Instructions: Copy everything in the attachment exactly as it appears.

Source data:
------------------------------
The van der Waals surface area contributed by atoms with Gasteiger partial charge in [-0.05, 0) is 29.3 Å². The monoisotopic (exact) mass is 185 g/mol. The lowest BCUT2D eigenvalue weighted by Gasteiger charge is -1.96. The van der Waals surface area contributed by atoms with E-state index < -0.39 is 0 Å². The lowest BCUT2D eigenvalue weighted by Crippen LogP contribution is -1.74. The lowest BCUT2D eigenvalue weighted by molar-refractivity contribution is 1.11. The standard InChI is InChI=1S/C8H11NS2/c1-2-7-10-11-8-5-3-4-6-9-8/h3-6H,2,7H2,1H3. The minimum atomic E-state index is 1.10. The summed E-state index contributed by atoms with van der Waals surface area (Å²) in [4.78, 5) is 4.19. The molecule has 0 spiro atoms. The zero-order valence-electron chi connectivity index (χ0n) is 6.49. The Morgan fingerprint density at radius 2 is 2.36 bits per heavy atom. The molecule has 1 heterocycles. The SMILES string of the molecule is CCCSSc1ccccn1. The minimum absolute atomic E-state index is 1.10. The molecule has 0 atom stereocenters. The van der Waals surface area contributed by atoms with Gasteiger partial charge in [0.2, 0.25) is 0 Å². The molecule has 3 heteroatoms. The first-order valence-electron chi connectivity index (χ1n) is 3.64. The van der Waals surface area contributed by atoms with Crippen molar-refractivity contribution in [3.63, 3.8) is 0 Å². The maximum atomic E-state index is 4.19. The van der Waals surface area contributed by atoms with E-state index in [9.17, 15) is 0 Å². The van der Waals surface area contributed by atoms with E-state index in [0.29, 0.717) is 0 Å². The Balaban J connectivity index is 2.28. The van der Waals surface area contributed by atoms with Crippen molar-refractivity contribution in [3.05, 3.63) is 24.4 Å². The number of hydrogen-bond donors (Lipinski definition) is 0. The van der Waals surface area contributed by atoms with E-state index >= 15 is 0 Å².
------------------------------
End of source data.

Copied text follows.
The van der Waals surface area contributed by atoms with Gasteiger partial charge in [-0.05, 0) is 29.3 Å². The monoisotopic (exact) mass is 185 g/mol. The lowest BCUT2D eigenvalue weighted by Gasteiger charge is -1.96. The van der Waals surface area contributed by atoms with E-state index < -0.39 is 0 Å². The lowest BCUT2D eigenvalue weighted by Crippen LogP contribution is -1.74. The lowest BCUT2D eigenvalue weighted by molar-refractivity contribution is 1.11. The standard InChI is InChI=1S/C8H11NS2/c1-2-7-10-11-8-5-3-4-6-9-8/h3-6H,2,7H2,1H3. The minimum atomic E-state index is 1.10. The summed E-state index contributed by atoms with van der Waals surface area (Å²) in [4.78, 5) is 4.19. The molecule has 0 spiro atoms. The zero-order valence-electron chi connectivity index (χ0n) is 6.49. The Morgan fingerprint density at radius 2 is 2.36 bits per heavy atom. The molecule has 1 heterocycles. The SMILES string of the molecule is CCCSSc1ccccn1. The minimum absolute atomic E-state index is 1.10. The molecule has 0 atom stereocenters. The van der Waals surface area contributed by atoms with Gasteiger partial charge in [0.2, 0.25) is 0 Å². The molecule has 3 heteroatoms. The first-order valence-electron chi connectivity index (χ1n) is 3.64. The van der Waals surface area contributed by atoms with Crippen molar-refractivity contribution in [3.63, 3.8) is 0 Å². The maximum atomic E-state index is 4.19. The van der Waals surface area contributed by atoms with E-state index in [9.17, 15) is 0 Å². The van der Waals surface area contributed by atoms with E-state index in [0.29, 0.717) is 0 Å². The Balaban J connectivity index is 2.28. The van der Waals surface area contributed by atoms with Crippen molar-refractivity contribution in [3.05, 3.63) is 24.4 Å². The number of hydrogen-bond donors (Lipinski definition) is 0. The van der Waals surface area contributed by atoms with E-state index >= 15 is 0 Å².